What's In The Sky? - July 2021
Get ready for summer stargazing! With weather warming up, July is a great time of year to enjoy relaxing evenings under starry skies with your telescope or astronomy binoculars. Here are a few of Orion's top picks for July stargazing:
Southern Delta Aquariids
The Southern Delta Aquariid meteor shower will be active from 12 July to 23 August, with the peak rate of meteors occurring on 30 July. Average meteor rates are 15-20 meteors per hour, but through most of July the nearby moon will present some interference due to light pollution.
July 9th is the darkest night of the month and therefore the best time to observe the more faint objects like galaxies and star clusters. Grab your observing gear and enjoy!
Hercules almost directly overhead and Scorpius
With constellation Hercules almost directly overhead and Scorpius to the south, there's plenty to see in July skies as summer continues. Check out globular star clusters M13 and M92 in Hercules, and explore Scorpius to find numerous deep-sky objects including open clusters M6 and M7, and globular clusters M4 and M80.
The Summer Milky Way
From a dark sky location in mid-July, the glorious Summer Milky Way shines as a band of light that stretches from the southern horizon to nearly overhead. As the night progresses, the Milky Way will arch across the entire sky. From a dark observing site, scan the Milky Way with 50mm or larger binoculars or a wide-angle telescope to explore some of the hundreds of open star clusters, emission nebulae and planetary nebulae that lurk among the star clouds.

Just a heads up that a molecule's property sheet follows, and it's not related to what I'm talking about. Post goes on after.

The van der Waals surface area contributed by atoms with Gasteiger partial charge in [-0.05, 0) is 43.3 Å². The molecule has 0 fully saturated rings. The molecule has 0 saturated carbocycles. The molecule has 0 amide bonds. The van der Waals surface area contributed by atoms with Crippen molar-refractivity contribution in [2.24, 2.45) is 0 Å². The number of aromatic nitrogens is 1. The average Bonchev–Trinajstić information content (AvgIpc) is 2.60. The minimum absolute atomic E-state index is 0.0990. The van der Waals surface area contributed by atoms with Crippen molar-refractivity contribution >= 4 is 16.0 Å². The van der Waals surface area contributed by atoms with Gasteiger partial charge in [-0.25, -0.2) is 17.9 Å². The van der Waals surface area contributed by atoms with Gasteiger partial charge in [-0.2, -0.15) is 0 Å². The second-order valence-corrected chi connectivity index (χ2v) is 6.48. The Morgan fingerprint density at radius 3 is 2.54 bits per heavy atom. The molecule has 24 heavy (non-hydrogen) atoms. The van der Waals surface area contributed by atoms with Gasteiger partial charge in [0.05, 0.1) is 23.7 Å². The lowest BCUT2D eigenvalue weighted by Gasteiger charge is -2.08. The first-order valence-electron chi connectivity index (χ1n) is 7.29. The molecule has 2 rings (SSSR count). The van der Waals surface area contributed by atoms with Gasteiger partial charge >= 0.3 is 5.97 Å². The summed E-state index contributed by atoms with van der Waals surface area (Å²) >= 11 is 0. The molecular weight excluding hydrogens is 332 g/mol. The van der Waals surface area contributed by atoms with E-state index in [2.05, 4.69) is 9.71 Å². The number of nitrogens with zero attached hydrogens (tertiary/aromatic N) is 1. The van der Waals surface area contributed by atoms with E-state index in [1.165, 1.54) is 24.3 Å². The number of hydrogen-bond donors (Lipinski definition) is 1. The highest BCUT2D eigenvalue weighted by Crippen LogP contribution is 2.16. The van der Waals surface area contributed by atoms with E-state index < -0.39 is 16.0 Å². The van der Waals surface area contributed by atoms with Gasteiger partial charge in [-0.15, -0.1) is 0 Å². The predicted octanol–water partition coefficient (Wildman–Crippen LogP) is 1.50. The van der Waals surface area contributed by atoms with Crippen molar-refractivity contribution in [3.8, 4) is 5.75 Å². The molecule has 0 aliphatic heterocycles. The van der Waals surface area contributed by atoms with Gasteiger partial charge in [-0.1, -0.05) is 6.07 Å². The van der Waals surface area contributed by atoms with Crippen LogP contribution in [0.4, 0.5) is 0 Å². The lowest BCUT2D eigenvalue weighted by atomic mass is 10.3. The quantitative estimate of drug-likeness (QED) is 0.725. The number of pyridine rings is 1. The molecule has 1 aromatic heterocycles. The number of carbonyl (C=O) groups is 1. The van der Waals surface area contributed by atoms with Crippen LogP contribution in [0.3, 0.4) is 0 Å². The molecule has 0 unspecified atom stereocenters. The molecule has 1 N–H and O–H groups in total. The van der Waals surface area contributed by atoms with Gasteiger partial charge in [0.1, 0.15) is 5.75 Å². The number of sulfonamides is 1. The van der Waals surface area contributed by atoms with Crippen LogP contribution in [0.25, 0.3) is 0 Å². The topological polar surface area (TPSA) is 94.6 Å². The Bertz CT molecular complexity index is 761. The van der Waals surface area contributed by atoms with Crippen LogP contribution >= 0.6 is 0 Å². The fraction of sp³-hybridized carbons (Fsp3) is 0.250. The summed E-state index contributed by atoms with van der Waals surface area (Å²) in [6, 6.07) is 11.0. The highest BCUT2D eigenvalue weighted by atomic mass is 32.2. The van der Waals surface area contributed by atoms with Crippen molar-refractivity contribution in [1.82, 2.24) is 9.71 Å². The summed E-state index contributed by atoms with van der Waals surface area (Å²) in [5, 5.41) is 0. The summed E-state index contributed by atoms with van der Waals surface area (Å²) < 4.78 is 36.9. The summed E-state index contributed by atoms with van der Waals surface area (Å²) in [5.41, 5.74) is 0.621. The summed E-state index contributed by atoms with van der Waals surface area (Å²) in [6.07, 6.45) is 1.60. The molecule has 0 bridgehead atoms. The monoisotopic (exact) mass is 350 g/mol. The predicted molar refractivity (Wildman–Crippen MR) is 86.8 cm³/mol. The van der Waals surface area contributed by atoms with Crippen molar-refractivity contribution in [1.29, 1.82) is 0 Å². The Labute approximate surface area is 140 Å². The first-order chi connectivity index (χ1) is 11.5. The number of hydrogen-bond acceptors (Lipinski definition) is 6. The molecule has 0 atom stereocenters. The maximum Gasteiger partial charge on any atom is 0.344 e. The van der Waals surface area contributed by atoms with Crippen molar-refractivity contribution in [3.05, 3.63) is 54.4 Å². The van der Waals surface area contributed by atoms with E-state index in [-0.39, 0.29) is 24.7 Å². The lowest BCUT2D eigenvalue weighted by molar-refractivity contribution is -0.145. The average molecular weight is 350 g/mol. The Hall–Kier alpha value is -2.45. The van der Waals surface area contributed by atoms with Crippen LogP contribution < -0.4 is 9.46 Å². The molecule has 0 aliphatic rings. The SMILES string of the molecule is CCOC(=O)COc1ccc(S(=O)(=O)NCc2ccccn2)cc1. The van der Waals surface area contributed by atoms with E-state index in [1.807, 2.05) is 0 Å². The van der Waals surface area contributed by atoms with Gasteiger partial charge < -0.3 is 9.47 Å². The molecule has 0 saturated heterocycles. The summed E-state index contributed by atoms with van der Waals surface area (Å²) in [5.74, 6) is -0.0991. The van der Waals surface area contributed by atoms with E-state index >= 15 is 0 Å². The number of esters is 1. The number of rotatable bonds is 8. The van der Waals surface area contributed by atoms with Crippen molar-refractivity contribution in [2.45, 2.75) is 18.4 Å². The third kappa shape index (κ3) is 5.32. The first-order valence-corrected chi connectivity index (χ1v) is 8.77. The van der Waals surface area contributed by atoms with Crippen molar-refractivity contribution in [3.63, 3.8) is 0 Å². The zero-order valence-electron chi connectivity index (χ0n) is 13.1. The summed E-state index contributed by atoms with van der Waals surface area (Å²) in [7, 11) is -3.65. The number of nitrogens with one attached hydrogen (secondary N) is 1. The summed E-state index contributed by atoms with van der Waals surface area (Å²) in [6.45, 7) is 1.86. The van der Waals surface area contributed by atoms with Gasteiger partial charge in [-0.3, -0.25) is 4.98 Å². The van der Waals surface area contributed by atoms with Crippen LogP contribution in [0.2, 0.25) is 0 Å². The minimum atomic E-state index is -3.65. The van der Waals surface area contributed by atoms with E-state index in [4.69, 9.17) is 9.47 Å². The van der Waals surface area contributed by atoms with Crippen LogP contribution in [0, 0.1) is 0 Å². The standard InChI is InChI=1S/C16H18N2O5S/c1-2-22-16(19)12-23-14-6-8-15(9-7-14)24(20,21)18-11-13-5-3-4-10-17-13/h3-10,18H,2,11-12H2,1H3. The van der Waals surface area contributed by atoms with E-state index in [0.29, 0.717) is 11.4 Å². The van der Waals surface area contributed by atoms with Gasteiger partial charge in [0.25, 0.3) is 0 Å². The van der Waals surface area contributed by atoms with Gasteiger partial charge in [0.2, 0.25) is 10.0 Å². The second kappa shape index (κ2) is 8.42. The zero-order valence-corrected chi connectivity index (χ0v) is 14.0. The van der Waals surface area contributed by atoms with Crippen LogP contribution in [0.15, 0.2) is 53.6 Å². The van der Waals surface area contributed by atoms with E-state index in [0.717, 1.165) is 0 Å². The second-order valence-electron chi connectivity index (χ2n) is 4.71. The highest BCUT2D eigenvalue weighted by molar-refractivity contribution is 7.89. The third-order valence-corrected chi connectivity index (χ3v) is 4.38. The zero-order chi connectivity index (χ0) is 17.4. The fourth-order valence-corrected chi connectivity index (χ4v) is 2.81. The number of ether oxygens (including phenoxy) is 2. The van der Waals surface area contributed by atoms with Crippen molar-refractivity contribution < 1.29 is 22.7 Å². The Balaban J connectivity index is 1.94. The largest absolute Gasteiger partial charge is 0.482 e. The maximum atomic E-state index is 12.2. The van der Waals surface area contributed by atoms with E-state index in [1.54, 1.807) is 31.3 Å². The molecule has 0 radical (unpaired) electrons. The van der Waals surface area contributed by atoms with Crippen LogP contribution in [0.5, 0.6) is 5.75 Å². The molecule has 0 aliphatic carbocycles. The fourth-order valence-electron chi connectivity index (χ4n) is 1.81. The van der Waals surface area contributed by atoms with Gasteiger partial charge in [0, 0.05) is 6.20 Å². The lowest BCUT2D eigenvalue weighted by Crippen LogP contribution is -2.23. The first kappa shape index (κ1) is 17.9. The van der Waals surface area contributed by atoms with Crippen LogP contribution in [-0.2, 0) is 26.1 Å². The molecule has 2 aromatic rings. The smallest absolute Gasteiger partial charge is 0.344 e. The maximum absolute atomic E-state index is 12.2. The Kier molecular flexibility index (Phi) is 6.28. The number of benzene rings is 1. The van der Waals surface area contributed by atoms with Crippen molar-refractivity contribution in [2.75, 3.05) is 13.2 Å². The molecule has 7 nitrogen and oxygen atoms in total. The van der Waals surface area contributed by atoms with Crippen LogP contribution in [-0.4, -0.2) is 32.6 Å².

July Challenge Object ? Hercules Galaxy Cluster
About half a billion light years from Earth in the constellation Hercules, not far from the star Beta Hercules in the southwest corner of the "keystone" asterism, lies the "Hercules Galaxy Cluster." This association is a group of 200-300 distant galaxies, the brightest of which is NGC 6050 at about 10th magnitude and can be seen with an 8" reflector like the Orion SkyQuest XT8 Classic Dobsonian under very dark skies with good seeing conditions. A larger aperture, 14"-16" telescope like the Orion SkyQuest XX14g GoTo Truss Dobsonian will begin to show about a half-dozen or more galaxies in one field-of-view. How many can you see in your telescope?
All objects described above can easily be seen with the suggested equipment from a dark sky site, a viewing location some distance away from city lights where light pollution and when bright moonlight does not overpower the stars.